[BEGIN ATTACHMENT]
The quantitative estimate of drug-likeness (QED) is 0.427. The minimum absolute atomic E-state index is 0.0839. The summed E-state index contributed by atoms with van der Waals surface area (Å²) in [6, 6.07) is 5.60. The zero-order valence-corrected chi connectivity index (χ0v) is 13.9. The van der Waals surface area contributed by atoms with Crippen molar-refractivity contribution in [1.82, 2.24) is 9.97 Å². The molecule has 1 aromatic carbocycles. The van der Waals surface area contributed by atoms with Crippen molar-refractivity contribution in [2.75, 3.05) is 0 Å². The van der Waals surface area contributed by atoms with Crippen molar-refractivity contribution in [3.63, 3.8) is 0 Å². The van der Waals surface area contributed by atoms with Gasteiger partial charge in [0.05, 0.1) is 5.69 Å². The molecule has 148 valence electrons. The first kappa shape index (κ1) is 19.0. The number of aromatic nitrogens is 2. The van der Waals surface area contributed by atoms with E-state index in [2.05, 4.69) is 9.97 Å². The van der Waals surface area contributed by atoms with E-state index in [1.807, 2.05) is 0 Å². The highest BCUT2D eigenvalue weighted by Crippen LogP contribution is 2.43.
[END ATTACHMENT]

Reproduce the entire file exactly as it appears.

The quantitative estimate of drug-likeness (QED) is 0.427. The minimum absolute atomic E-state index is 0.0839. The summed E-state index contributed by atoms with van der Waals surface area (Å²) in [6, 6.07) is 5.60. The zero-order valence-corrected chi connectivity index (χ0v) is 13.9. The van der Waals surface area contributed by atoms with Crippen molar-refractivity contribution in [1.82, 2.24) is 9.97 Å². The molecule has 1 aromatic carbocycles. The van der Waals surface area contributed by atoms with Crippen molar-refractivity contribution in [2.75, 3.05) is 0 Å². The van der Waals surface area contributed by atoms with Crippen molar-refractivity contribution in [3.63, 3.8) is 0 Å². The van der Waals surface area contributed by atoms with Gasteiger partial charge in [0.05, 0.1) is 5.69 Å². The molecule has 148 valence electrons. The first kappa shape index (κ1) is 19.0. The number of aromatic nitrogens is 2. The van der Waals surface area contributed by atoms with E-state index in [2.05, 4.69) is 9.97 Å². The van der Waals surface area contributed by atoms with E-state index in [1.807, 2.05) is 0 Å². The highest BCUT2D eigenvalue weighted by Crippen LogP contribution is 2.43.